Imnunofluorescence analysis

Immunofluorescence was performed at 72 h after ICH as previously described [9,32]. After antigen retrieval by heat treatment, the sections were incubated at 4°C overnight with primary antibodies: anti-iNOS antibody (Abcam, Cambridge, MA, USA), anti-3-Nitrotyrosine antibody (Abcam, Cambridge, MA, USA), anti-ZO-1 antibody (Invitrogen, Carlsbad, CA, USA). It was then incubated with the appropriate fluorescence conjugated secondary antibodies for 1.5 h at room temperature. Nuclei were stained by Hoechst 33258 (Sigma-Aldrich, St. Louis, MO, USA) for 10 min at room temperature. The slices were observed underneath a fluorescence microscope (Bx51, Olympus Corporation, Shinjuku-ku, Japan).

NF-κB assay in brain

Cytosolic and nuclear extracts were prepared as previously described [33,34] with slight modifications. Briefly, the brain tissues from rats were suspended in extraction buffer A containing 0.2 mM phenylmethanesulfonyl fluoride (PMSF), 0.15 μM pepstatin A, 20 μM leupeptin, and 1 mM sodium orthovanadate, homogenized at the highest setting for 2 min, and centrifuged at 1,000 × g for 10 min at 4°C. Supernatants represented the cytosolic fraction. The pellets, containing enriched nuclei, were resuspended in buffer B containing 1% Triton X-100, 150 mM NaCl, 10 mM Tris–HCl, pH 7.4, 1 mM EGTA, 1 mM EDTA, 0.2 mM PMSF, 20 μM leupeptin, and 0.2 mM sodium orthovanadate. After centrifugation for 30 min at 15,000 × g at 4°C, the supernatants containing the nuclear protein were stored at −80°C for further analysis. The levels of IκB-α and phospho-NF-κB p65 (serine 536) were quantified in the cytosolic fraction from the brain tissue collected 24 and 72 h after ICH, while NF-κB p65 levels were quantified in the nuclear fraction. The filters were blocked with 1× PBS, 5% (w/v) nonfat dried milk for 40 min at room temperature and subsequently probed with specific Abs IκB-α (1:1000, Santa Cruz Biotechnology, Santa Cruz, CA, USA), or phospho-NF-κB p65 (serine 536) (1:1000, Cell Signaling Technology, Beverly, MA, USA), or anti-NF-κB p65 (1:1000, Santa Cruz Biotechnology, Santa Cruz, MA, USA) in 1× PBS, 5% w/v nonfat dried milk, 0.1% Tween-20 (PMT) at 4°C overnight. Membranes were incubated with goat anti-mouse IgG (1:1000, Invitrogen, Carlsbad, CA, USA) or goat anti-rabbit IgG (1:1000, Invitrogen, Carlsbad, CA, USA) secondary antibody for 1 h at room temperature. Immunoblots were detected using an enhanced chemiluminescence (ECL) kit (Thermo Fisher Scientific, Waltham, MA, USA) and GAPDH (1:1000, Cell Signaling Technology, Beverly, MA, USA) was employed as the loading control.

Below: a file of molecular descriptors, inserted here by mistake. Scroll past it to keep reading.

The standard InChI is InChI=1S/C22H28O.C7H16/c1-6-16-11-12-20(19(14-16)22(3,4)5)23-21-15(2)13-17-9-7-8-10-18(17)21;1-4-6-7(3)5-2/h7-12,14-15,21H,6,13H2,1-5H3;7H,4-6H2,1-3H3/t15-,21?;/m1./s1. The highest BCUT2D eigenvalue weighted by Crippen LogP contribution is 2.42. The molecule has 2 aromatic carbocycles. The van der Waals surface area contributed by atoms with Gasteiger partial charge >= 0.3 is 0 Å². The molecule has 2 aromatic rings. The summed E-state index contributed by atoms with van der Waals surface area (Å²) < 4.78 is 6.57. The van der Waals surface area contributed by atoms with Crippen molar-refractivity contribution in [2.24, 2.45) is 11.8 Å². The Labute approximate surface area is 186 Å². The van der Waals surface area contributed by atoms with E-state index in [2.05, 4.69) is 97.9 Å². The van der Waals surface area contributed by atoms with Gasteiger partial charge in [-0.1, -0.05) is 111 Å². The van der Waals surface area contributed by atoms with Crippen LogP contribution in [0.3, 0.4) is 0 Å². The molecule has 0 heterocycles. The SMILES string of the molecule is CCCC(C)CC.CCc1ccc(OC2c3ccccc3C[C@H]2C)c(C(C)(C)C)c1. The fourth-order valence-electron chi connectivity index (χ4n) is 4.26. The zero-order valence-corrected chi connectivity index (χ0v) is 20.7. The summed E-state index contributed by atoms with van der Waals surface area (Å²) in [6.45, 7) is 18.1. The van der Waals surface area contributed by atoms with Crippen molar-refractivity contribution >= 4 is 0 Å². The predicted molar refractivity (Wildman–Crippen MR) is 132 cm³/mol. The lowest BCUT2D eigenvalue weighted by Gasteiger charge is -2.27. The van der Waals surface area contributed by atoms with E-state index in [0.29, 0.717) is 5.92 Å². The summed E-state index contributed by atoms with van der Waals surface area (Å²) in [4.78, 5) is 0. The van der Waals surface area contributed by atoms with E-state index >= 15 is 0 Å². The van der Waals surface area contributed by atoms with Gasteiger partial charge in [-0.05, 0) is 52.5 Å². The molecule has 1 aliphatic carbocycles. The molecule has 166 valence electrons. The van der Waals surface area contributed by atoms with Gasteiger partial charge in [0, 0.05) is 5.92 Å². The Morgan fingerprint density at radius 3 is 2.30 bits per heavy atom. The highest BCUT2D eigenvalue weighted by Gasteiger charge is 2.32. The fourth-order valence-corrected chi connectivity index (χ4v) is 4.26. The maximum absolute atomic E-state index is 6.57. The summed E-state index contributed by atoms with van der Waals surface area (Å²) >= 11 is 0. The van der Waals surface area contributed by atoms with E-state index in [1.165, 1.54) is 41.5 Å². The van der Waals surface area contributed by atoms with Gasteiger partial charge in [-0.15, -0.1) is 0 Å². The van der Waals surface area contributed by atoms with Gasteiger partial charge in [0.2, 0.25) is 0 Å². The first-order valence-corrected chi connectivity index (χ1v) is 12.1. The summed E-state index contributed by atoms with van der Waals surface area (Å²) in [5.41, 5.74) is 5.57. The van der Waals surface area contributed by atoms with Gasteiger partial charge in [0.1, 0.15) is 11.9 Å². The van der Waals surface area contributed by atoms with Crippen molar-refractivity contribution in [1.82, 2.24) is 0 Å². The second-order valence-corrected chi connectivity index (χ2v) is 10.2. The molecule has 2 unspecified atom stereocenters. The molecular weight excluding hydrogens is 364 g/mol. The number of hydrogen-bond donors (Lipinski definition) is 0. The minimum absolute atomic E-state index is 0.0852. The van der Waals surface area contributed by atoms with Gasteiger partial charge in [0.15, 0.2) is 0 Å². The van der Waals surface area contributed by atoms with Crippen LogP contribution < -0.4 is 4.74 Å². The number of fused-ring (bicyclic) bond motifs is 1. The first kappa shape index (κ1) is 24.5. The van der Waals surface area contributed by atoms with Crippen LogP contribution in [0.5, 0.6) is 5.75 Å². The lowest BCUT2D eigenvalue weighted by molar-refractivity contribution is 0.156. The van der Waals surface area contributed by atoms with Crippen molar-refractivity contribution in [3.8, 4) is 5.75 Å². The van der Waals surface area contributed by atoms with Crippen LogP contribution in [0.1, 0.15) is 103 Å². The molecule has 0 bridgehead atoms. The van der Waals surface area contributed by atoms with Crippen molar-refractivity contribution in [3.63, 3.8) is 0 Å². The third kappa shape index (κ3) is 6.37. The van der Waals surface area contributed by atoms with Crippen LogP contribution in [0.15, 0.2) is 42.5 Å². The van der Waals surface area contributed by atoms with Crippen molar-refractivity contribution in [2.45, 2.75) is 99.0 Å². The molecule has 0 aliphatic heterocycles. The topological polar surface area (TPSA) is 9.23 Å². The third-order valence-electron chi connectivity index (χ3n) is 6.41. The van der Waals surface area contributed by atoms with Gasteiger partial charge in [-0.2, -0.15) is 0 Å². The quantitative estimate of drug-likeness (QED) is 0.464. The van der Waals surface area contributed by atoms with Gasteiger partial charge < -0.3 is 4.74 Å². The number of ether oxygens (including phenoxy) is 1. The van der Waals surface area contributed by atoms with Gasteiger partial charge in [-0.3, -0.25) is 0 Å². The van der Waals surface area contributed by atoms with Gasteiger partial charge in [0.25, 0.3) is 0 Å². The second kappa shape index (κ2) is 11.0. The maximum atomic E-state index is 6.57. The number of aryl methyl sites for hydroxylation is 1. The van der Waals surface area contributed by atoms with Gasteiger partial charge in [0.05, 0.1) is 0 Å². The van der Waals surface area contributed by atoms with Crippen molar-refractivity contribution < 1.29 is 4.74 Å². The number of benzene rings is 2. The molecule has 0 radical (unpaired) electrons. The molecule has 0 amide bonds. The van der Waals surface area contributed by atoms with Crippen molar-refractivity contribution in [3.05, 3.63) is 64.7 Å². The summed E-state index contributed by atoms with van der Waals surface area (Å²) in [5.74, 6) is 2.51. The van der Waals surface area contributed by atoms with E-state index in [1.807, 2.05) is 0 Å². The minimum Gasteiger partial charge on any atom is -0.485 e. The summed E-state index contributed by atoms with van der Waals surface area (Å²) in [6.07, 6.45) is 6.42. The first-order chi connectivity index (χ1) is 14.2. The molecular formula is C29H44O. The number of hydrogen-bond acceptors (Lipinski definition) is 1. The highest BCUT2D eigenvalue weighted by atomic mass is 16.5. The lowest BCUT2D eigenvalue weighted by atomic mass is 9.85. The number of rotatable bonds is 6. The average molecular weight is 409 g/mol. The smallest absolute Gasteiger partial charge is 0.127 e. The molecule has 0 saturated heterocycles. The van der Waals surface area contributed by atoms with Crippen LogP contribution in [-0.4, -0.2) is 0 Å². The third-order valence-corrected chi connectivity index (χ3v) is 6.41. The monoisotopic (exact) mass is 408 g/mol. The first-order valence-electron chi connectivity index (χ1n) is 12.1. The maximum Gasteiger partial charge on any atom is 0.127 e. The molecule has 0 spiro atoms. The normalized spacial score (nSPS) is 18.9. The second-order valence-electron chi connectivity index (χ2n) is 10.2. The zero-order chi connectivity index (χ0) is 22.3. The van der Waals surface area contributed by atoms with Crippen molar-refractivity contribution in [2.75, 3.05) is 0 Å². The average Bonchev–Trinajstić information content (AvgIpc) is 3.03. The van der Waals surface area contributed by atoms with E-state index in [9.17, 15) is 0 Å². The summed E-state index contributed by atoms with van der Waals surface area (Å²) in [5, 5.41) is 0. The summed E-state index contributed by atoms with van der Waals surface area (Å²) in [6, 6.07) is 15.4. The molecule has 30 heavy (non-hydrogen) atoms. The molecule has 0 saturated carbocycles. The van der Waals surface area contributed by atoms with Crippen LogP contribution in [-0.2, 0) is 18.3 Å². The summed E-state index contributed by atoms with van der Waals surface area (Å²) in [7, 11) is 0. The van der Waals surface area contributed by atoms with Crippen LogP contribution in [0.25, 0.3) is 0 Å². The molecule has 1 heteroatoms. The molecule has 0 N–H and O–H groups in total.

Total RNA extraction and real-time PCR

Total RNA extraction and real-time PCR of TSG-6 was performed as previously described [20]. Total RNA was extracted from tissues around the lesional sites 24 and 72 h after ICH using Trizol reagent (Invitrogen, Carlsbad, CA, USA). One microgram of total RNA was reverse transcribed to cDNA with High Capacity cDNA Reverse Transcription Kits (Applied Biosystems, Foster City, CA, USA). Gene transcription was detected by real-time PCR in an ABI Prism 7500 sequence detection system (Applied Biosystems, Foster City, CA, USA) using specific primers designed from known sequences. GAPDH (1:1000, Cell Signaling Technology) was used as an endogenous control. Sequence-specific primers for TSG-6 and GADPH were showed as follows: